February 9, 2015 12:07:34 am
Ali Cobby Eckermann’s storytelling isn’t linear but circular — the way it is in aboriginal culture. Poet-writer Eckermann, born in rural South Australia, has written extensively about aboriginal rights to the land and the plight of native dwellers, who have, too often, got the short end of the stick way. Eckermann was in India last month for the Navayana Annual Lecture and the Jaipur Literature Festival. Amid slides of mud paths and scrub jungles, her refrain is: “We don’t own the land, we belong to the land.”
She adds, “Traditional literature in Australia is at the cusp of change in that many writers are getting published. Our land, our children and our intellectual property have all been stolen. This is an attempt to save them. We don’t feature in the constitution and our paternalistic and overbearing governments guarantee us no safeguards.”
She is critical of the state-sponsored process of forcibly removing Aboriginal children from their birth families and giving them up for adoption to the White population. She calls herself a child of the Stolen Generation. Her last book Too Afraid to Cry (Navayana; Rs 250) is a memoir, composed in prose and poetry, tells of her experiences, from living with her adoptive Catholic family to her search for her birth family and the reconciliation of these two worlds. “My family teaches me the bush ways, and I teach them the ‘whitefella’ ways. We grow smarter and stronger as one” she writes about her Yankunytjatjara tribe. In the book, she is brutally honest about the incestuous assaults made on her as a child, her drug and alcohol addiction, the 15-year search for her birth mother and reconnecting with her family at 33 years of age.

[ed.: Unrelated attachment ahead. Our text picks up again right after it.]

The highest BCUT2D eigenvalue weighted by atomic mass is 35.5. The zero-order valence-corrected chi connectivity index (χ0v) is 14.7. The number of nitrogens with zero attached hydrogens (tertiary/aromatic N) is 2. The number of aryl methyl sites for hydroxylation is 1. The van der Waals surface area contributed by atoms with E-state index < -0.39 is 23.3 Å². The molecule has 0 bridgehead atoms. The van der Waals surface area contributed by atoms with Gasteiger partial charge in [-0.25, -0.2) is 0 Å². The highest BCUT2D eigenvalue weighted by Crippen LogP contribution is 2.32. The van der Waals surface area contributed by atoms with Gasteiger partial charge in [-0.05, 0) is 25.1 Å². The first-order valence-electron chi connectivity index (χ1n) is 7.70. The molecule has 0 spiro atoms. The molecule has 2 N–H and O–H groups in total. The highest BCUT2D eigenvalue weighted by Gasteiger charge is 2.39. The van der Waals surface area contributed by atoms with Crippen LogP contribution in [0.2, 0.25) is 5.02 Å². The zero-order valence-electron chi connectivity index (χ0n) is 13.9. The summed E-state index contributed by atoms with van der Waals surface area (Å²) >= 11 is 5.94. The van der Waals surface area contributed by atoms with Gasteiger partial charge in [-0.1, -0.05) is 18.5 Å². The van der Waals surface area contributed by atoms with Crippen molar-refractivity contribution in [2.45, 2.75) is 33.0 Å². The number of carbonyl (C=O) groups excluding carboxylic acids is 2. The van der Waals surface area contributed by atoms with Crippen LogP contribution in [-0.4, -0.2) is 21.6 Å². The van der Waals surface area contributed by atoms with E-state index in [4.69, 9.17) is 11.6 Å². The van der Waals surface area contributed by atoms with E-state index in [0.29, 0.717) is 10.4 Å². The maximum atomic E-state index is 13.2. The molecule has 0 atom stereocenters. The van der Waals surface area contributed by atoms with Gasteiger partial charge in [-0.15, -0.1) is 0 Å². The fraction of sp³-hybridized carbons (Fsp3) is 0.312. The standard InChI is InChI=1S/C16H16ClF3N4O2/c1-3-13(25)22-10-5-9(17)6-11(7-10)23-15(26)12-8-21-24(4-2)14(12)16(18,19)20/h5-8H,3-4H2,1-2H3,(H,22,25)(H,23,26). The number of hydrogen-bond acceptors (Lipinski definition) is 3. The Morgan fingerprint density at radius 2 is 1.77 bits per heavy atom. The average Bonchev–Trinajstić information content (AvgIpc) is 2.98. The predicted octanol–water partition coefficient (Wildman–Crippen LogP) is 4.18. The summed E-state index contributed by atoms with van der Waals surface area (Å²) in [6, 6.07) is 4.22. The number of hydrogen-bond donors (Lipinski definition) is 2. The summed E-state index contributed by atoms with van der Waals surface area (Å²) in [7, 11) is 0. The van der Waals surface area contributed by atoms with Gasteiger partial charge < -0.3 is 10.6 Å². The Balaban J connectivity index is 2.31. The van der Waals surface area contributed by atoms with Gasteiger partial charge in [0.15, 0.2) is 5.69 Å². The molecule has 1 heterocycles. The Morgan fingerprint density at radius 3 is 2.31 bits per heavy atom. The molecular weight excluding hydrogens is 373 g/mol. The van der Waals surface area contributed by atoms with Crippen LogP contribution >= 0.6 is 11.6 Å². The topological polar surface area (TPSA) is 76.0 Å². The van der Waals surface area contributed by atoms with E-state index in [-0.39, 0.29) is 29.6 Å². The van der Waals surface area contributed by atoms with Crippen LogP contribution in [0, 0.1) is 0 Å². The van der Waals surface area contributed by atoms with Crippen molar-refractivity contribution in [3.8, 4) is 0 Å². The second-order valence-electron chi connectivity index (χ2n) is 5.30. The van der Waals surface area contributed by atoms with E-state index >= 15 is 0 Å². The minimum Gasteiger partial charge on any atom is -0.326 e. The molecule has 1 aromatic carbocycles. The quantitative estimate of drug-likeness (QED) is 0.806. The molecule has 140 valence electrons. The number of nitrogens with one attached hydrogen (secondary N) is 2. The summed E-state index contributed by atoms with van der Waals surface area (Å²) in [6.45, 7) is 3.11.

Too Afraid to Cry is her way of coming full circle, from one who loses her mother to becoming a matriarch of her tribe.
Eckermann’s next project is an anthology of desert poems, collated from across the world including Egypt, Afghanistan and Iraq. The desert was her refuge in her teens. “I will be exploring India too,” says the 52-year-old, “In the desert, we are naked and bare to the elements as well as to ourselves; its poetry has a certain honesty. It’s written by people from deserts around the world uniting the sparseness of the lives.”
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